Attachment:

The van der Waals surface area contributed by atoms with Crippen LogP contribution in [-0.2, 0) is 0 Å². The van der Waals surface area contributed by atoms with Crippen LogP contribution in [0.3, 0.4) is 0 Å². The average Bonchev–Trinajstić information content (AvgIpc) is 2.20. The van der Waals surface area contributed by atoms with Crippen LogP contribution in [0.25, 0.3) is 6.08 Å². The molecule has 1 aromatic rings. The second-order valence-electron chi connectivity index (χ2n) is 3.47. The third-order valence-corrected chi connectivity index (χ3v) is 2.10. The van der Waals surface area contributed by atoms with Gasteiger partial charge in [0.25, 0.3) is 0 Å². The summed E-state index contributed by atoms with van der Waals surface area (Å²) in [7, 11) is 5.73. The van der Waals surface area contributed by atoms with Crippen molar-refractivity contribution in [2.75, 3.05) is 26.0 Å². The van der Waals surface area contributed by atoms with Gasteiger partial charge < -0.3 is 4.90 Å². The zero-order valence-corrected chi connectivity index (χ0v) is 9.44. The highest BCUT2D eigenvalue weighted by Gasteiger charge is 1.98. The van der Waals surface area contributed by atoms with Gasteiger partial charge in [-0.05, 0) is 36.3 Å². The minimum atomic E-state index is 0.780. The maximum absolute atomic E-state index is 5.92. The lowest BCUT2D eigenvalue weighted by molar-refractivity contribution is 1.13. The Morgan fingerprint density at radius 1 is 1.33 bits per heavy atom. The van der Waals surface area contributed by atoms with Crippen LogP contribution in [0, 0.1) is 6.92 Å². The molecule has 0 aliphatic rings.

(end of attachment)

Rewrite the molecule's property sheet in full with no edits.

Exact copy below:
The van der Waals surface area contributed by atoms with Crippen LogP contribution in [-0.2, 0) is 0 Å². The van der Waals surface area contributed by atoms with Crippen LogP contribution in [0.3, 0.4) is 0 Å². The average Bonchev–Trinajstić information content (AvgIpc) is 2.20. The van der Waals surface area contributed by atoms with Crippen LogP contribution in [0.25, 0.3) is 6.08 Å². The molecule has 1 aromatic rings. The second-order valence-electron chi connectivity index (χ2n) is 3.47. The third-order valence-corrected chi connectivity index (χ3v) is 2.10. The van der Waals surface area contributed by atoms with Gasteiger partial charge in [0.25, 0.3) is 0 Å². The summed E-state index contributed by atoms with van der Waals surface area (Å²) in [7, 11) is 5.73. The van der Waals surface area contributed by atoms with Crippen molar-refractivity contribution in [2.75, 3.05) is 26.0 Å². The van der Waals surface area contributed by atoms with Gasteiger partial charge < -0.3 is 4.90 Å². The zero-order valence-corrected chi connectivity index (χ0v) is 9.44. The highest BCUT2D eigenvalue weighted by Gasteiger charge is 1.98. The van der Waals surface area contributed by atoms with Gasteiger partial charge in [-0.05, 0) is 36.3 Å². The minimum atomic E-state index is 0.780. The maximum absolute atomic E-state index is 5.92. The lowest BCUT2D eigenvalue weighted by molar-refractivity contribution is 1.13. The Morgan fingerprint density at radius 1 is 1.33 bits per heavy atom. The van der Waals surface area contributed by atoms with Crippen LogP contribution in [0, 0.1) is 6.92 Å². The molecule has 0 aliphatic rings.